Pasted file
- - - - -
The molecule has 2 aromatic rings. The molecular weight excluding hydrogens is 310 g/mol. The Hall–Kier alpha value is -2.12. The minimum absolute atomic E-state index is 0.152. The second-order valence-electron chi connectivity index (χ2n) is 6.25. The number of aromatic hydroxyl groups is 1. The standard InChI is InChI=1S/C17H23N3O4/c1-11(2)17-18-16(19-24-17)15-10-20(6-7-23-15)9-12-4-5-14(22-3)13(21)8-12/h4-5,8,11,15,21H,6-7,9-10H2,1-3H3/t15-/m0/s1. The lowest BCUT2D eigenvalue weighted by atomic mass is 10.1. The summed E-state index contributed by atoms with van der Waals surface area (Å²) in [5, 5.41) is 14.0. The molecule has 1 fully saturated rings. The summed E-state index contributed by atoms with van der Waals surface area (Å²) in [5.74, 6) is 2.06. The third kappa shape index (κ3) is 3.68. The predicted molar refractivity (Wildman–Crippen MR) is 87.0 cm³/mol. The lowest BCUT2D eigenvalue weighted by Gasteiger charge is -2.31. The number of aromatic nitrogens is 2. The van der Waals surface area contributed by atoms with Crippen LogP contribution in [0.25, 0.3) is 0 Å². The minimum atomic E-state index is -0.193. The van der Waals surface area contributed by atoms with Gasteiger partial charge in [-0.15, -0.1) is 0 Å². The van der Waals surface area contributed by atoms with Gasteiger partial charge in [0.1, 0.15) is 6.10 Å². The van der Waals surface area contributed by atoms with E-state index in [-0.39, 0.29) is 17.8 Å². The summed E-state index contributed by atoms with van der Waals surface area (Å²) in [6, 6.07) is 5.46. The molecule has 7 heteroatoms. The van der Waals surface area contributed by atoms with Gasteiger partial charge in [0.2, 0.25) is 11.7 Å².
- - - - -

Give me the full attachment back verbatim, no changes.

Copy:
The molecule has 2 aromatic rings. The molecular weight excluding hydrogens is 310 g/mol. The Hall–Kier alpha value is -2.12. The minimum absolute atomic E-state index is 0.152. The second-order valence-electron chi connectivity index (χ2n) is 6.25. The number of aromatic hydroxyl groups is 1. The standard InChI is InChI=1S/C17H23N3O4/c1-11(2)17-18-16(19-24-17)15-10-20(6-7-23-15)9-12-4-5-14(22-3)13(21)8-12/h4-5,8,11,15,21H,6-7,9-10H2,1-3H3/t15-/m0/s1. The lowest BCUT2D eigenvalue weighted by atomic mass is 10.1. The summed E-state index contributed by atoms with van der Waals surface area (Å²) in [5, 5.41) is 14.0. The molecule has 1 fully saturated rings. The summed E-state index contributed by atoms with van der Waals surface area (Å²) in [5.74, 6) is 2.06. The third kappa shape index (κ3) is 3.68. The predicted molar refractivity (Wildman–Crippen MR) is 87.0 cm³/mol. The lowest BCUT2D eigenvalue weighted by Gasteiger charge is -2.31. The number of aromatic nitrogens is 2. The van der Waals surface area contributed by atoms with Crippen LogP contribution in [0.25, 0.3) is 0 Å². The minimum atomic E-state index is -0.193. The van der Waals surface area contributed by atoms with Gasteiger partial charge in [-0.15, -0.1) is 0 Å². The van der Waals surface area contributed by atoms with Gasteiger partial charge in [0.1, 0.15) is 6.10 Å². The van der Waals surface area contributed by atoms with E-state index in [-0.39, 0.29) is 17.8 Å². The summed E-state index contributed by atoms with van der Waals surface area (Å²) in [6, 6.07) is 5.46. The molecule has 7 heteroatoms. The van der Waals surface area contributed by atoms with Gasteiger partial charge in [0.2, 0.25) is 11.7 Å².